Frustrated by her refusal to entertain a debate with him in their Democratic primary in Florida’s 23rd Congressional District race, Tim Canova laid into DNC Chair Debbie Wasserman Schultz on Saturday, writing that she “doesn’t want you to know that she is part of the problem” when it comes to the toxic algae bloom disaster along the Treasure Coast in Southeast Florida.
Canova made the statement in both a fundraising email and a lengthier post on Medium, which he writes is a response to her labeling his initial criticism of her “laughable,” after he said she and other politicians were responsible in part for the environmental disaster by taking lots of campaign contributions from “Big Sugar interests.”
“Unfortunately, Wasserman Schultz’s response to the crisis is to divert attention and blame to others,” Canova writes. “She doesn’t want voters to see that she’s been taking lots of campaign contributions from the Big Sugar companies and other agribusinesses that have created this environmental crisis by polluting Lake Okeechobee with chemical fertilizers, particularly phosphorous and nitrates, and pesticides. Nor does she want us to know that she has voted for huge subsidies for the sugar industry and other agribusinesses, as well as for delays in cleanups, while failing to deliver federal funds for any real solution.”
In Canova, Wasserman Schultz is facing the first serious challenger to her since she was elected to Congress in the Broward/Miami Dade district in 2004. A professor of law and public finance at Nova Southeastern University, Canova has been able to raise over $2.5 million in his contest for the Democratic nomination against the incumbent, who also serves as chairwoman of the Democratic National Committee.
So far, she has virtually denied Canova’s existence in the race, refusing to engage in a debate with him and resisting opportunities to respond to his various criticisms he has made of her since he began campaigning in January. But his attack on her for being in bed with sugar and agricultural interests compelled her campaign team to send a statement to South Florida Sun-Sentinel reporter Anthony Mann to combat his recent charges.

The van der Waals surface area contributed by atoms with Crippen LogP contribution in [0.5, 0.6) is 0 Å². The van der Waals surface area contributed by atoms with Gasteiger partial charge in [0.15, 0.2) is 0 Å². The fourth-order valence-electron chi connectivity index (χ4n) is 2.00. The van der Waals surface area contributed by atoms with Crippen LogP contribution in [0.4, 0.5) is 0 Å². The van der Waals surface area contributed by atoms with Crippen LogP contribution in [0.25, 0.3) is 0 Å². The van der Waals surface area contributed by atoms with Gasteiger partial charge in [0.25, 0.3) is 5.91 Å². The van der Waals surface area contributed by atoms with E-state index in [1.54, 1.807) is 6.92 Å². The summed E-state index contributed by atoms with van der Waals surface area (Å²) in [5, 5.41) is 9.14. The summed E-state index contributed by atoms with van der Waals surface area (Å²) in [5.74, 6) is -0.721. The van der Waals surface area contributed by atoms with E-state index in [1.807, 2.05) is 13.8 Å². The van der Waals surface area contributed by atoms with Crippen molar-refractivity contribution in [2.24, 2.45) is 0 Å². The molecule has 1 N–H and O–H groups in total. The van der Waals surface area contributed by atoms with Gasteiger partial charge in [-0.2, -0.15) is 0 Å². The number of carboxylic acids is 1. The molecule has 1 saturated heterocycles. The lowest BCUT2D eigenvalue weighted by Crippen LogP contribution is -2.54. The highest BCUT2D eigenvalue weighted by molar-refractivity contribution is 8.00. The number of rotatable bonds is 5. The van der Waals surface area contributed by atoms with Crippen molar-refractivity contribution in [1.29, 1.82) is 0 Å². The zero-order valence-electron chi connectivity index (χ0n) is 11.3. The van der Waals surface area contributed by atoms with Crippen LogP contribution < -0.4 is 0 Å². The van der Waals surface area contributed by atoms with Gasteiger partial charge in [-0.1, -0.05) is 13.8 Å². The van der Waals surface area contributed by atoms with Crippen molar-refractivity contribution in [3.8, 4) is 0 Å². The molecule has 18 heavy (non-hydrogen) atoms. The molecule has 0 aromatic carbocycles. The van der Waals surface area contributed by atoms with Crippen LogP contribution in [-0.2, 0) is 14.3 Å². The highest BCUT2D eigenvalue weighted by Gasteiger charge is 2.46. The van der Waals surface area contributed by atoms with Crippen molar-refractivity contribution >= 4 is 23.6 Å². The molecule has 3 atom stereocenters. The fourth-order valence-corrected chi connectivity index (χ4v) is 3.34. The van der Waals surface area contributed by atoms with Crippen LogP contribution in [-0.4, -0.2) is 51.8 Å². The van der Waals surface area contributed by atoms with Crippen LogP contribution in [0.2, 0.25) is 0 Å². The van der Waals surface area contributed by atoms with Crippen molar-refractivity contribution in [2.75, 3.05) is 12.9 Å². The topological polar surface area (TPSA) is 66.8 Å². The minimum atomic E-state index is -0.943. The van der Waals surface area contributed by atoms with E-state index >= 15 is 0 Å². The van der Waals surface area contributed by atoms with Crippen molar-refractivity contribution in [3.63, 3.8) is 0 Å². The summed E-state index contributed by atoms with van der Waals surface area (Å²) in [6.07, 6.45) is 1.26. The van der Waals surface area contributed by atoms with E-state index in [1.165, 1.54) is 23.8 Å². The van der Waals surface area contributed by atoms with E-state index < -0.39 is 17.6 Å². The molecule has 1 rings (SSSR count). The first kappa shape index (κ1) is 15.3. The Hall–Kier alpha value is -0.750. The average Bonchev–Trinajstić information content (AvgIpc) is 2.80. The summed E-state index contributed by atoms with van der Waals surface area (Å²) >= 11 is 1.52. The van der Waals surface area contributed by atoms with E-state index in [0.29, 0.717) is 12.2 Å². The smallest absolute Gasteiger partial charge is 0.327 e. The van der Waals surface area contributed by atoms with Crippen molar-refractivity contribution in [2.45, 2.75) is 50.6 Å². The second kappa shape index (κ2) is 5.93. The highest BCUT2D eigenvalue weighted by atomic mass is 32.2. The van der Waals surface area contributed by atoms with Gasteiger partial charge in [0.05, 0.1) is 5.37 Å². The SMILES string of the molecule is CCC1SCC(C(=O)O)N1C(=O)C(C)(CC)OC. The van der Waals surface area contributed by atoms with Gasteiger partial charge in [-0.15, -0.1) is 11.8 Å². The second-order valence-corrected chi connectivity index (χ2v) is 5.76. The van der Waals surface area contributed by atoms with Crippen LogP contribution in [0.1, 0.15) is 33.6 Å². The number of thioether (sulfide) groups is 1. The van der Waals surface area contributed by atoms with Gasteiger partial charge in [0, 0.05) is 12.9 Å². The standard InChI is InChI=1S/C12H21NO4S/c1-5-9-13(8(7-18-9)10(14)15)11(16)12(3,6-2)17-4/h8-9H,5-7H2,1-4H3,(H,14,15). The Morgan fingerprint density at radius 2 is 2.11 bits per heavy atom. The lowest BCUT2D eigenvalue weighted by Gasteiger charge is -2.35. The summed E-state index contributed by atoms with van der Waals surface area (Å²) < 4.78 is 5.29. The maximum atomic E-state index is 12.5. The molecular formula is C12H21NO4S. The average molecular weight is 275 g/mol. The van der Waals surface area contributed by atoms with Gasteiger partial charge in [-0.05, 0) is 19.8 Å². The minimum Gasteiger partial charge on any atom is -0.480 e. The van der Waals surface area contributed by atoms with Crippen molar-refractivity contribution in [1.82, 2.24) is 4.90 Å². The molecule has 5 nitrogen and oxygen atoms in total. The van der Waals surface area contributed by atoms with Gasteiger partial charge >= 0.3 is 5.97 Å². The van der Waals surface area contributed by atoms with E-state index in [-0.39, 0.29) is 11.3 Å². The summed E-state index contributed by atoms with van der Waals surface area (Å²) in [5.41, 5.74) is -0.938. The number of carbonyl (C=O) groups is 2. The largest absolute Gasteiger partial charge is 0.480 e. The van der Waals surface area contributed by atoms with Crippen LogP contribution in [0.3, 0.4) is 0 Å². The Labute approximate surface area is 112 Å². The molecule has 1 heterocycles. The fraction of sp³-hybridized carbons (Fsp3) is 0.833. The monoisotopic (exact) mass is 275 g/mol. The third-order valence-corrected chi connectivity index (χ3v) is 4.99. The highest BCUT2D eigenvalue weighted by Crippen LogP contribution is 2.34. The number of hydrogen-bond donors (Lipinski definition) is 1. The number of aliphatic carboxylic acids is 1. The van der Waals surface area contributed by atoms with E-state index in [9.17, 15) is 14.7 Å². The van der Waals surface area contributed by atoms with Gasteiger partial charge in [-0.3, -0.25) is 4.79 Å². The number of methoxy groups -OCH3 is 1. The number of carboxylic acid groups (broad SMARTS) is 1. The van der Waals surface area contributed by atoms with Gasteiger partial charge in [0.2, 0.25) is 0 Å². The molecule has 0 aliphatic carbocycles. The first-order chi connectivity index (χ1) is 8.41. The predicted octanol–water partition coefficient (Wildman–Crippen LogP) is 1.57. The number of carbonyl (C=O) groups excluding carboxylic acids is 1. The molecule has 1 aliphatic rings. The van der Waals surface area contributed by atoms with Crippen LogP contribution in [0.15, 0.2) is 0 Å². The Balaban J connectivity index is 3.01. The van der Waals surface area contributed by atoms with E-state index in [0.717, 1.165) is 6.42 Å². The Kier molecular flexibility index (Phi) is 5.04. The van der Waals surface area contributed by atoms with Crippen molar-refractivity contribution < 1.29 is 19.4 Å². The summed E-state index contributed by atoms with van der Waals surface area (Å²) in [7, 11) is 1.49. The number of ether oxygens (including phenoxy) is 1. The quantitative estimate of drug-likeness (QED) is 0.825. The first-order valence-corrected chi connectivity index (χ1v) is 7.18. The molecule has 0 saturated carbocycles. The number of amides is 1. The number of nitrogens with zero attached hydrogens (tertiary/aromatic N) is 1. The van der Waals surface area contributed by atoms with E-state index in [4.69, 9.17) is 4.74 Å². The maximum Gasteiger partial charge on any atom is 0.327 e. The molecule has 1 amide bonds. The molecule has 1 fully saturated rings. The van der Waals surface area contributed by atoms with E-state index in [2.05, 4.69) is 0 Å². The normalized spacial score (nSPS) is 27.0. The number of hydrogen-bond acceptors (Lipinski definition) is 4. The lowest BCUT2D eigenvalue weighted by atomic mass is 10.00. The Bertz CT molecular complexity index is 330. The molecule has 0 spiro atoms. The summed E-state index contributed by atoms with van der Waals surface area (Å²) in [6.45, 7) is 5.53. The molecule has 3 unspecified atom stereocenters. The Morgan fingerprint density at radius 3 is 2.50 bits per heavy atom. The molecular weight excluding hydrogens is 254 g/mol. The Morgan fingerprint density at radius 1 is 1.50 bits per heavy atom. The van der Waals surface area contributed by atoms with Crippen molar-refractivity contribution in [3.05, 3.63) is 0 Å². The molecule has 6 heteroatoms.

In his Medium post, Canova notes Wasserman Schultz has received more than $133,000 from Big Sugar companies in the past eight years, and has voted “on multiple occasions, for hefty federal subsidies to the sugar and agricultural industries. “These subsidies — more than $100 million a year to the two largest sugar companies — are some of the worst forms of corporate handouts in America today, with taxpayers propping up industries that now threaten to drown much of South Florida in endless pollution,” he writes.
In her response to the Sun-Sentinel, Wasserman Schultz said, “People who truly understand, care about, or have worked on the issue know that Gov. Rick Scott and Republicans in Tallahassee are the reason Floridians are suffering through another algae bloom crisis. Rick Scott and the leadership of the Legislature have dithered, delayed, and derailed responsible steps to restore our famed Everglades,” before mentioning the work she has done to provide resources for key Everglades restoration projects.
But Canova responds Wasserman Schultz’ “own record of dithering and delay goes back much further than Scott’s,” and refers to 2003 votes in the Florida Senate where she voted for an amendment to the Everglades Forever Act that delayed Big Sugar’s deadline to clean up the Everglades for years and placed a greater burden on ordinary taxpayers for cleanup costs.
At the end of his lengthy riposte, Canova again refers to his frustration with not getting a single debate with the incumbent to date, writing, “These issues are of enormous proportions and they merit debate. But Wasserman Schultz has dodged debates in this campaign. In fact, she has never had to debate a primary opponent in her entire Congressional career. She is clearly afraid to debate because she cannot defend her record of bathing in corporate money and ignoring the interests of her constituents and neighbors.”
“It’s time for Wasserman Schultz to realize that there’s more to politics than serving corporate interests and her own career advancement, that life and livelihoods are now at stake. Voters should tell her that this is not a laughing matter.”